Paul B.

Tuesday, July 15, 2008


I've been quite surprised by how several blogs have picked up my previous post about my changed views on women in life and ministry and linked their readers to the original. I've also been appreciative of the comments I've received on my own blog. It is obvious with my being a baptist that my view is a little different than some other baptists hold to. That may be a slight understatement. :)

Someone genuinely inquired of me how could anyone pastor a baptist church today and hold this view. Thanks for asking. My answer to that question is simple. The same way I've always pastored churches. That is, at least, for the past forty years of a fifty year ministry. [It took me a little while to move out of Fundamentalism.] In the fundamentalism I practiced during my first ten years of ministry what I said 'went' BECAUSE I was the pastor. [Positional authority you home like church unfortunately. But that only lasted for about ten years thank the Lord.]

There have been several theological issues through the years that I've held to that were a bit different than the congregation that I pastored. Some of those differences were even written into the by-laws of some of those congregations. For example baptism. Several years ago I came to see that baptism, in my personal understanding, was an ordinance that testified a person had been identified/baptized by the Spirit into Christ __His life, death and resurrection__ and__ having experienced God's Grace in Christ__ was announcing/picturing that fact through water baptism [ immersion], whether done in a church, creek, by a Baptist, AG, Campus Crusade, or whomever. Having done so, they were now ready for local church membership if the congregation accepted their testimony. Were I the one to baptize them, I would do so, and I then asked all who wanted to receive them as members to shout 'amen.' [I called it 'greeting' them] You can see I came to believe that baptism IS NOT the door into local church membership. So I accepted one's testimony of their conversion and immersion [if mode and meaning were as I've stated] whether it was done in a church or by a baptist or not.

Not every church I pastored agreed with my interpretation of baptism. A couple of them had by-laws that stated otherwise. A large church I pastored in the eighties was one of those. With such churches I followed what had been accepted by the congregation as a whole and had been formulated into a guiding document of practice. I was able to lead some of them to change that document after a few years of teaching and building what I call high trust low fear with them. A couple I didn't even try to bring about a change of the by-laws for various reasons. In none was there a congregational split or a "my way or the highway" mentality on either side. For crying out loud we were all adults generally and certainly, beyond that, christian. We recognized there is only one Lord and His name was/is Jesus... not Paul Burleson. [Or theirs for that matter.]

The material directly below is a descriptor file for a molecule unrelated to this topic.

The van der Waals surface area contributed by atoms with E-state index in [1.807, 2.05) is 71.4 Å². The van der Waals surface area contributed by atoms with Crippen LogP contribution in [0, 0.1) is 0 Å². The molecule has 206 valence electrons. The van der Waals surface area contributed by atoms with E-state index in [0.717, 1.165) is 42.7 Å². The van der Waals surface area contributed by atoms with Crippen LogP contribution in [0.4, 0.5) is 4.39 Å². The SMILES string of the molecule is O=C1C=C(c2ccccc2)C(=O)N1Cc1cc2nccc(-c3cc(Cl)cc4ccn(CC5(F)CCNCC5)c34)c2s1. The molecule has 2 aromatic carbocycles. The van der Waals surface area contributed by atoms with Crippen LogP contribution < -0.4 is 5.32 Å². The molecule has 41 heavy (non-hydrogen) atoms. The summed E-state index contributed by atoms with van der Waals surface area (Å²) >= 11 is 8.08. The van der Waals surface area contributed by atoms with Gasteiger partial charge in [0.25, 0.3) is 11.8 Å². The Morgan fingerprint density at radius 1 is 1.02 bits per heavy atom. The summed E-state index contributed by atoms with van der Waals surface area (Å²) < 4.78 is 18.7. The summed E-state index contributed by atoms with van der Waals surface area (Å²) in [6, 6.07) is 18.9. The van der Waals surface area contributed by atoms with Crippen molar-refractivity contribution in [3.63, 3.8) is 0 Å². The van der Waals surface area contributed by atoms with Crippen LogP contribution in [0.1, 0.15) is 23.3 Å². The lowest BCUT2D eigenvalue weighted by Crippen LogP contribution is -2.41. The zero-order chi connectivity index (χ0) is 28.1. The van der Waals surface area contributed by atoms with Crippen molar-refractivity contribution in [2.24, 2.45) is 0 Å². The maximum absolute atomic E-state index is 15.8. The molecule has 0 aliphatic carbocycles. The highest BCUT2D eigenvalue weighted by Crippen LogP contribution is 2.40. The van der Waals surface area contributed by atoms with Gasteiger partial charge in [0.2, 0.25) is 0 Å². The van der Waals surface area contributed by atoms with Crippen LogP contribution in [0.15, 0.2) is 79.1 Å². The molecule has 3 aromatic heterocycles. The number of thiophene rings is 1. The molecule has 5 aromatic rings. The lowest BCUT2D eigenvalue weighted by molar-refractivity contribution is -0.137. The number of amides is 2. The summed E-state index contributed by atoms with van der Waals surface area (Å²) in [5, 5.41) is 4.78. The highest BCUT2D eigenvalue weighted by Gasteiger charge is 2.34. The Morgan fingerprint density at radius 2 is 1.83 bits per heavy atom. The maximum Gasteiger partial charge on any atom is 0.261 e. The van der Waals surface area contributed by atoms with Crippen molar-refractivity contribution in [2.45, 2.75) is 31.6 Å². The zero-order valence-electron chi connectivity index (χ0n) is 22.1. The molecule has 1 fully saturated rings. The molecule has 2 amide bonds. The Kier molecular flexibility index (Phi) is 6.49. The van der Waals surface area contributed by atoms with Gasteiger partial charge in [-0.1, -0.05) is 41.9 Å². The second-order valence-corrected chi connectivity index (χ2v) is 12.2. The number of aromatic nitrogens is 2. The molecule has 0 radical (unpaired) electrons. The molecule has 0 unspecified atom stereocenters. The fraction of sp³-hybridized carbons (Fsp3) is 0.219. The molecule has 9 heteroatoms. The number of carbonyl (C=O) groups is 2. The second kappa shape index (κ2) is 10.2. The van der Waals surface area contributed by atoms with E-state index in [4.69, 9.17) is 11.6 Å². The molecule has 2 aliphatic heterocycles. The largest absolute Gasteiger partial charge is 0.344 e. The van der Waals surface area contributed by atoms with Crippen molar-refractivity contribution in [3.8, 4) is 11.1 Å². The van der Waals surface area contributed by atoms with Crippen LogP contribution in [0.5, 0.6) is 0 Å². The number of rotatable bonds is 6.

There were some other theological issues in this category. For example....

Multiple Elders/Pastors
Divorced deacons/elders,
Gifts of the Spirit,
Ordination of men and women to ministries,
The Lord's supper and it's participants,
The five points of Calvinism

Several others could be named.

Those issues that became important enough, for whatever reasons, and needed to be decided on as a church body, we prayed, studied, debated, and came to a position and accepted it. If one or another of the staff held a different view than had been agreed upon, which happened occasionally, that person was able, in fact expected, to present their particular position when they taught on a passage or a subject but were always required to show the church had taken a position a bit different than theirs and that our congregational voice would be followed because the people believed they had heard from the Lord as a body about that particular truth.

This happened to me more than once. Divorce automatically disqualifying one for ordination is an example. I submitted to the congregation which had an adopted document stating a position other than mine but showed why I had a different personal view of the scriptures on it. Were it to ever have become too big a point of conviction for me I would have either asked the church to reconsider our official position [I did this a couple of times] or I would find another place to serve. [In all my years I never had to leave.] Sometimes I was able to live with it and sometimes they were willing to hear me. Remember that what the church decided as a position on a matter and wrote into a guiding document NEVER assumed the authority of scripture. It could be reconsidered. It was this Lordship thing. We had settled that. It was also this autonomy thing. We had settled that too.